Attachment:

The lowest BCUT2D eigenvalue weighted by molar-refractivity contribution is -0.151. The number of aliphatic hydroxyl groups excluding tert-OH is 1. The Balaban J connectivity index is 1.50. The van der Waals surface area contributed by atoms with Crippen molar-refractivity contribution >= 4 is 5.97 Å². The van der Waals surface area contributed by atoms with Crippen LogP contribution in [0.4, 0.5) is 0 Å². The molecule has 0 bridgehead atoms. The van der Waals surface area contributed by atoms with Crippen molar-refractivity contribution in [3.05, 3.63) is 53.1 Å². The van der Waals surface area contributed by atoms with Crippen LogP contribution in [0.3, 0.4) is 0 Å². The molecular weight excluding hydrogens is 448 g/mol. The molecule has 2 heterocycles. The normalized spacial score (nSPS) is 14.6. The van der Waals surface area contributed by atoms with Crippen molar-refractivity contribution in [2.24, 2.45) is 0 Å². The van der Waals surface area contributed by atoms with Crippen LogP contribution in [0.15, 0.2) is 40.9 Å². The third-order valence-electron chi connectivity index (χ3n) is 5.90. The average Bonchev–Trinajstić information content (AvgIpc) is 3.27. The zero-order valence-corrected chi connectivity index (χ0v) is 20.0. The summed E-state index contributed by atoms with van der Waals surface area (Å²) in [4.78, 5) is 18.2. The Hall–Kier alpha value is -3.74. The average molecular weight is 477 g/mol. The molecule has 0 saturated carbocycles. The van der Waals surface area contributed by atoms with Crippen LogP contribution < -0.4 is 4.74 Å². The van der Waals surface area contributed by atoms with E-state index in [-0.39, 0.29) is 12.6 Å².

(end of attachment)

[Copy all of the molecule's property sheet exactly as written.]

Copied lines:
The lowest BCUT2D eigenvalue weighted by molar-refractivity contribution is -0.151. The number of aliphatic hydroxyl groups excluding tert-OH is 1. The Balaban J connectivity index is 1.50. The van der Waals surface area contributed by atoms with Crippen molar-refractivity contribution >= 4 is 5.97 Å². The van der Waals surface area contributed by atoms with Crippen LogP contribution in [0.4, 0.5) is 0 Å². The molecule has 0 bridgehead atoms. The van der Waals surface area contributed by atoms with Crippen molar-refractivity contribution in [3.05, 3.63) is 53.1 Å². The van der Waals surface area contributed by atoms with Crippen LogP contribution in [0.3, 0.4) is 0 Å². The molecular weight excluding hydrogens is 448 g/mol. The molecule has 2 heterocycles. The normalized spacial score (nSPS) is 14.6. The van der Waals surface area contributed by atoms with Crippen molar-refractivity contribution in [2.24, 2.45) is 0 Å². The van der Waals surface area contributed by atoms with Crippen LogP contribution in [0.15, 0.2) is 40.9 Å². The third-order valence-electron chi connectivity index (χ3n) is 5.90. The average Bonchev–Trinajstić information content (AvgIpc) is 3.27. The zero-order valence-corrected chi connectivity index (χ0v) is 20.0. The summed E-state index contributed by atoms with van der Waals surface area (Å²) in [4.78, 5) is 18.2. The Hall–Kier alpha value is -3.74. The average molecular weight is 477 g/mol. The molecule has 0 saturated carbocycles. The van der Waals surface area contributed by atoms with Crippen LogP contribution < -0.4 is 4.74 Å². The van der Waals surface area contributed by atoms with E-state index in [-0.39, 0.29) is 12.6 Å².